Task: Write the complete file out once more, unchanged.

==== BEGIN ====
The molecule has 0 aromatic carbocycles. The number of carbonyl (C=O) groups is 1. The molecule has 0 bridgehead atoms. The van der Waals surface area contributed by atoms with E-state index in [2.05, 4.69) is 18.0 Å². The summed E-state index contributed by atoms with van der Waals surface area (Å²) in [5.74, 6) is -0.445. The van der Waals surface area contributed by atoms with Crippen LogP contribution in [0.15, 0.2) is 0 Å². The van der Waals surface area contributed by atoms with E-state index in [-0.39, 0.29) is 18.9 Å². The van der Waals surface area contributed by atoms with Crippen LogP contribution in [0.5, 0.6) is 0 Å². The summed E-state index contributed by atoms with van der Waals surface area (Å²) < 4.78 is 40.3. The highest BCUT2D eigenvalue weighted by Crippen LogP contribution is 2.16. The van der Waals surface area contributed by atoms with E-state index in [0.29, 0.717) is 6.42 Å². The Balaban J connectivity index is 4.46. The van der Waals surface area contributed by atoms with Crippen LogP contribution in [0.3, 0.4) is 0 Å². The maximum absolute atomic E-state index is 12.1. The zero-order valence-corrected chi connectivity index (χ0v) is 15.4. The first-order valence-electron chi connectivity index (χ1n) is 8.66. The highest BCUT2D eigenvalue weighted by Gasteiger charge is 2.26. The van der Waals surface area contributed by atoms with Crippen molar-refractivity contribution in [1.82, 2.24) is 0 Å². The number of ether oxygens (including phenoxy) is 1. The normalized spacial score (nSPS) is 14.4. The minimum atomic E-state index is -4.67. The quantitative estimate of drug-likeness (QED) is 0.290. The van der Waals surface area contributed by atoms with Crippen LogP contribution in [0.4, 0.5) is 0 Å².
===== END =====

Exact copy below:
The molecule has 0 aromatic carbocycles. The number of carbonyl (C=O) groups is 1. The molecule has 0 bridgehead atoms. The van der Waals surface area contributed by atoms with E-state index in [2.05, 4.69) is 18.0 Å². The summed E-state index contributed by atoms with van der Waals surface area (Å²) in [5.74, 6) is -0.445. The van der Waals surface area contributed by atoms with Crippen LogP contribution in [0.15, 0.2) is 0 Å². The van der Waals surface area contributed by atoms with E-state index in [-0.39, 0.29) is 18.9 Å². The van der Waals surface area contributed by atoms with Crippen LogP contribution in [0.5, 0.6) is 0 Å². The summed E-state index contributed by atoms with van der Waals surface area (Å²) < 4.78 is 40.3. The highest BCUT2D eigenvalue weighted by Crippen LogP contribution is 2.16. The van der Waals surface area contributed by atoms with E-state index in [0.29, 0.717) is 6.42 Å². The Balaban J connectivity index is 4.46. The van der Waals surface area contributed by atoms with Crippen LogP contribution in [0.3, 0.4) is 0 Å². The maximum absolute atomic E-state index is 12.1. The zero-order valence-corrected chi connectivity index (χ0v) is 15.4. The first-order valence-electron chi connectivity index (χ1n) is 8.66. The highest BCUT2D eigenvalue weighted by Gasteiger charge is 2.26. The van der Waals surface area contributed by atoms with Crippen molar-refractivity contribution in [1.82, 2.24) is 0 Å². The number of ether oxygens (including phenoxy) is 1. The normalized spacial score (nSPS) is 14.4. The minimum atomic E-state index is -4.67. The quantitative estimate of drug-likeness (QED) is 0.290. The van der Waals surface area contributed by atoms with Crippen LogP contribution in [0.4, 0.5) is 0 Å².